NEWS
November 5, 1992
To make sure he would remember the overriding issue in the presidential campaign, a Clinton strategist posted the following note on his office wall: "The economy, stupid!" After Mr. Clinton's convincing victory, one of the president-elect's Baltimore supporters said he was thinking of posting another note to measure the new administration's performance. It would contain this pledge Mr. Clinton made to Ebony magazine: "Creating high-wage jobs will be my top priority. I have proposed a national economic strategy for America that will invest more than $50 billion annually over the next four years to put America back to work."
NEWS
By Robert Kuttner | November 6, 1992
BILL Clinton will take office with high hopes and good will, but his presidency will stand or fall on whether he fixes the economy. His first task is to sort out the long-term "change" he champions from the short-term economic urgencies.As John Maynard Keynes aptly observed, "In the long run we are all dead." It is the short run where people are losing jobs, homes and hopes. And Mr. Clinton will soon lose his political mandate if recovery is not forthcoming. Mr. Clinton courageously resisted the fashionable (and mistaken)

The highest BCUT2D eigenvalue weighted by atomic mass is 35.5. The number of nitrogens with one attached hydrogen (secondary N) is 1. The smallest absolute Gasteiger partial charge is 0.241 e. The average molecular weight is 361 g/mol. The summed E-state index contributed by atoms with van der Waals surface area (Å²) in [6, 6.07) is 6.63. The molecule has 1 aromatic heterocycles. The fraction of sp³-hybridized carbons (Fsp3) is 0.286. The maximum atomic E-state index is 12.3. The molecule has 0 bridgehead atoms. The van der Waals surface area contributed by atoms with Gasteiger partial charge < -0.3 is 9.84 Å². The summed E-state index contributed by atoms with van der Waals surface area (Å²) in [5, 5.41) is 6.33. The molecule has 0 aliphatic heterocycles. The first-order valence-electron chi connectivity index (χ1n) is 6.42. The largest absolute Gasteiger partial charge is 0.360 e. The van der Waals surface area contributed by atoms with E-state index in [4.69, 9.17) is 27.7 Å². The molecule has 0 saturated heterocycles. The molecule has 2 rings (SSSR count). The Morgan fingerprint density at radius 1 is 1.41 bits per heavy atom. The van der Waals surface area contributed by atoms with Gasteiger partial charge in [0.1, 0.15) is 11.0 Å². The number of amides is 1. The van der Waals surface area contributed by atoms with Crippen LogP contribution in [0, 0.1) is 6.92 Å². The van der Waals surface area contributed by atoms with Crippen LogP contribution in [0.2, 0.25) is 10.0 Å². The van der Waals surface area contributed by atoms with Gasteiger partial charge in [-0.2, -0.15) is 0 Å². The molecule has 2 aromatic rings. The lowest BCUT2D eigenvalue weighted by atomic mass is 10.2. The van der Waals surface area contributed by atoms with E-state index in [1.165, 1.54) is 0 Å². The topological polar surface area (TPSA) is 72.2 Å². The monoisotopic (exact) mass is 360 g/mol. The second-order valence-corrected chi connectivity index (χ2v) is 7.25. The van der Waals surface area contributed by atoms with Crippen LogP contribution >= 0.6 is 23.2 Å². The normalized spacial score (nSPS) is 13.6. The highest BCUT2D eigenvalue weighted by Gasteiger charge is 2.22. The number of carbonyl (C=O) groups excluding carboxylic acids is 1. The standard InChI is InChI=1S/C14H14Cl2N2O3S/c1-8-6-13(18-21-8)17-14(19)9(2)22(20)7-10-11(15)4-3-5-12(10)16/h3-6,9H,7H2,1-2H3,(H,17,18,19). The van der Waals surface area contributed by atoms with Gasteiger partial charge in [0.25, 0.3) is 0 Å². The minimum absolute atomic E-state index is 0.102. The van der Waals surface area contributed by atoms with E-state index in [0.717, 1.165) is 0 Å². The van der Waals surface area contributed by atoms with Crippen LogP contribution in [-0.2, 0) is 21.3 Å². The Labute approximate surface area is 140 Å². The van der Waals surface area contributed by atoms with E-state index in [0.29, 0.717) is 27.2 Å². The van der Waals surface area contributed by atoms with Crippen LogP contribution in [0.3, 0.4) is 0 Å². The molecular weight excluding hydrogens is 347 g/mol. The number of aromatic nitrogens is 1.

NEWS
March 22, 1995
Hillary Rodham Clinton's extensive visit to South Asia, which starts Friday, may not look very innovative at first glance. After all, first ladies have traveled abroad before, and Mrs. Clinton is just back from a conference in Copenhagen. Still, her trip to five South Asian countries holds the promise of some valuable dividends, both for the United States and for the countries she's visiting.Many South Asians have what is often called a love-hate relationship with this country. Actually, it's more of an admiration-envy attitude.
NEWS
November 17, 1992